Following an announcement by the health authorities that 101 people — all Balinese — had now died of rabies in the past two years, news was uncovered by The Bali Times that in the past three weeks (since World Rabies Day on September 28) some sort of miracle vaccination of the hundreds of thousands of stray dogs responsible for the crisis has been completed, except in two villages in Tabanan where it was all but completed.
Overseas readers of this newspaper continue to write on our website saying they are astonished at what is happening here (as do readers living on the island). Some overseas readers are considering cancelling their holidays in Bali, while others said they have already done so. While they might accept that rabies can break out anywhere, they object to the way in which the health emergency is being dealt with.
They do not oppose culling. To the contrary: they insist it should be carried out, properly. What this rising number of would-be Bali holidaymakers — the people that generate Bali’s main industry, tourism — cannot accept is the continuing (monumental) ineptitude in managing the outbreak.
There has been a cull of stray dogs, of which there are believed to be some 560,000. But the eradication scheme was a show for the cameras. Most areas of Bali were left untouched, as residents have been confirming.
Now, inexplicably, the rabies-elimination task has been handed over to foreigners, on the island and off it, in Britain. These are animal activists who had been lambasting the government over its cull, demanding that a “humane” approach be adopted: vaccination of strays. Studies by animal organisations were produced to back up their theory that killing dogs doesn’t work but that inoculation does.
From the outset we have been wary of this arrangement. We were pessimistic because:
• A great many people have died
• It appears deaths will continue
• The human stakes are too high to make rabies eradication an experiment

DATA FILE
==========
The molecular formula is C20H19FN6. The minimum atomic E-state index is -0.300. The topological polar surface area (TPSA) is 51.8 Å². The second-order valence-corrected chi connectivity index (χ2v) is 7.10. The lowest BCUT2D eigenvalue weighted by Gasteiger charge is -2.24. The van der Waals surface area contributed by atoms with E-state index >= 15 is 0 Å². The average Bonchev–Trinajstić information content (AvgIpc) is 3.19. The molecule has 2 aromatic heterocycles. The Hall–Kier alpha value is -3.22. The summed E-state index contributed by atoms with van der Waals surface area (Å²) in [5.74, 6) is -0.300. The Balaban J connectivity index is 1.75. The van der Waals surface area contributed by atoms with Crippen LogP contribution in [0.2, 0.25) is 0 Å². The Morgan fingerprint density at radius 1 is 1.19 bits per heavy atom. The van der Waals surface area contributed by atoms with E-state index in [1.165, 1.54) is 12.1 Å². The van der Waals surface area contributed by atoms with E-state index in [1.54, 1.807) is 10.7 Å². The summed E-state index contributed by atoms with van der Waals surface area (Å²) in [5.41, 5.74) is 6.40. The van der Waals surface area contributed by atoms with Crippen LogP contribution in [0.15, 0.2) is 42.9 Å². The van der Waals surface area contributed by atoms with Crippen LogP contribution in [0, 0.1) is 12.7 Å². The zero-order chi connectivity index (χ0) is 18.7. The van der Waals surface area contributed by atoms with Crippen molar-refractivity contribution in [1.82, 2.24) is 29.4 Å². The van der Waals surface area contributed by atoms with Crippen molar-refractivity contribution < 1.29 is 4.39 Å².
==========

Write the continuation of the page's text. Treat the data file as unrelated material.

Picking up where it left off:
• Removing all strays from the streets — not an impossible task if every banjar (local community) on the island is engaged – immediately eliminates the main rabies vector
• Waiting the projected two years for Bali to be rabies-free would further damage its tourist trade (currently there are foreign-government warnings over rabies here)
• Stray dogs are a menace that tarnish Bali
On World Rabies Day, the Bali Animal Welfare Association, which is carrying out the dog-vaccination programme with funding from the World Society for the Protection of Animals and added manpower from various government departments, staged a photo-opportunity at Candi Dasa. At that picturesque town on the east coast of Bali the first of 400,000 stray dogs — 70 percent of the feral population, which it is projected is sufficient to break the viral transmission link — were injected with rabies vaccine and the programme was under way.
In the three weeks since, we have watched for vaccination teams doing their work around the island and tagging injected adult dogs with collars and daubing juveniles with paint, so that they can later be identified and administered booster shots.
No evidence of such activity has been seen, however.
Yet this week the head of the Animal Husbandry Department in Bali, Putu Sumantra, who BAWA said was answering all media queries concerning rabies, told this newspaper that apart from two villages in Tabanan, the vaccination job was done. (This was later called into question by those doing the vaccinating.)
When our reporter conveyed this information to BAWA chief Janice Girardi he was met with stunned disbelief followed by refusal to make further comment.
We are equally shocked. It is obvious that 400,000 dogs in Bali have not been vaccinated. The experiment, as we predicted, has fast-decayed into a sham. What is most shocking is that the sham is one for which the people of Bali will pay with their lives.